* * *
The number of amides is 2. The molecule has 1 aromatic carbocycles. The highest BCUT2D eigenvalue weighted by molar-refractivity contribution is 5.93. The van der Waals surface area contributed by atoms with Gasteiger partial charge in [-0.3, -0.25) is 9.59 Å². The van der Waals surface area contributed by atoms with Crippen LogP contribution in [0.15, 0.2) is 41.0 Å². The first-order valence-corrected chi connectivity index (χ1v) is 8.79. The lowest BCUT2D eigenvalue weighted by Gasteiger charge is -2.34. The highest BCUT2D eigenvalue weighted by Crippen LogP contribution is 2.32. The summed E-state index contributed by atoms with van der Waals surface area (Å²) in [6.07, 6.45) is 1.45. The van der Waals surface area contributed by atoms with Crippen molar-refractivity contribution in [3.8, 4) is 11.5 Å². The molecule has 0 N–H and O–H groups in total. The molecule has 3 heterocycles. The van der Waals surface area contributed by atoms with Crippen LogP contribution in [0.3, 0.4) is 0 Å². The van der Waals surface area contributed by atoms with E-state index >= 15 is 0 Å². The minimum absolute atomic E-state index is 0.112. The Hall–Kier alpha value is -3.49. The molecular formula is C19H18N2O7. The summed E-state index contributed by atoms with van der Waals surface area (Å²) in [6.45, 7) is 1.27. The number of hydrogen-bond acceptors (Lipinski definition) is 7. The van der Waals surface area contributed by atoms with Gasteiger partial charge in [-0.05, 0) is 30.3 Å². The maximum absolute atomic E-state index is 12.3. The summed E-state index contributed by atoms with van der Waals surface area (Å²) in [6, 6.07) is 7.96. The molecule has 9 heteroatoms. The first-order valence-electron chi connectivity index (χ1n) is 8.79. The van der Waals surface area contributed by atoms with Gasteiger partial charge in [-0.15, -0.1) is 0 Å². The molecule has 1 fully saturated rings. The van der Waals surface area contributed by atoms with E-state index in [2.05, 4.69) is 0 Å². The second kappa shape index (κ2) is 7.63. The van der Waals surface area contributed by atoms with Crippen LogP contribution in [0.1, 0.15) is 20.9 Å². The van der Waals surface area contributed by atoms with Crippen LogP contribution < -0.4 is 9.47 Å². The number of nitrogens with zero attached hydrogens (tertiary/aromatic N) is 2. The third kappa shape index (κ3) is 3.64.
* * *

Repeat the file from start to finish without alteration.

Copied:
The number of amides is 2. The molecule has 1 aromatic carbocycles. The highest BCUT2D eigenvalue weighted by molar-refractivity contribution is 5.93. The van der Waals surface area contributed by atoms with Gasteiger partial charge in [-0.3, -0.25) is 9.59 Å². The van der Waals surface area contributed by atoms with Crippen LogP contribution in [0.15, 0.2) is 41.0 Å². The first-order valence-corrected chi connectivity index (χ1v) is 8.79. The lowest BCUT2D eigenvalue weighted by Gasteiger charge is -2.34. The highest BCUT2D eigenvalue weighted by Crippen LogP contribution is 2.32. The summed E-state index contributed by atoms with van der Waals surface area (Å²) in [6.07, 6.45) is 1.45. The van der Waals surface area contributed by atoms with Crippen molar-refractivity contribution in [3.8, 4) is 11.5 Å². The molecule has 0 N–H and O–H groups in total. The molecule has 3 heterocycles. The van der Waals surface area contributed by atoms with Crippen LogP contribution in [0.3, 0.4) is 0 Å². The van der Waals surface area contributed by atoms with E-state index >= 15 is 0 Å². The minimum absolute atomic E-state index is 0.112. The Hall–Kier alpha value is -3.49. The molecular formula is C19H18N2O7. The summed E-state index contributed by atoms with van der Waals surface area (Å²) in [6.45, 7) is 1.27. The number of hydrogen-bond acceptors (Lipinski definition) is 7. The van der Waals surface area contributed by atoms with Gasteiger partial charge in [-0.05, 0) is 30.3 Å². The maximum absolute atomic E-state index is 12.3. The summed E-state index contributed by atoms with van der Waals surface area (Å²) in [6, 6.07) is 7.96. The molecule has 9 heteroatoms. The first-order valence-electron chi connectivity index (χ1n) is 8.79. The van der Waals surface area contributed by atoms with Gasteiger partial charge in [-0.15, -0.1) is 0 Å². The molecule has 1 fully saturated rings. The van der Waals surface area contributed by atoms with E-state index in [2.05, 4.69) is 0 Å². The second kappa shape index (κ2) is 7.63. The van der Waals surface area contributed by atoms with Crippen LogP contribution in [0.1, 0.15) is 20.9 Å². The van der Waals surface area contributed by atoms with Crippen LogP contribution < -0.4 is 9.47 Å². The number of nitrogens with zero attached hydrogens (tertiary/aromatic N) is 2. The third kappa shape index (κ3) is 3.64.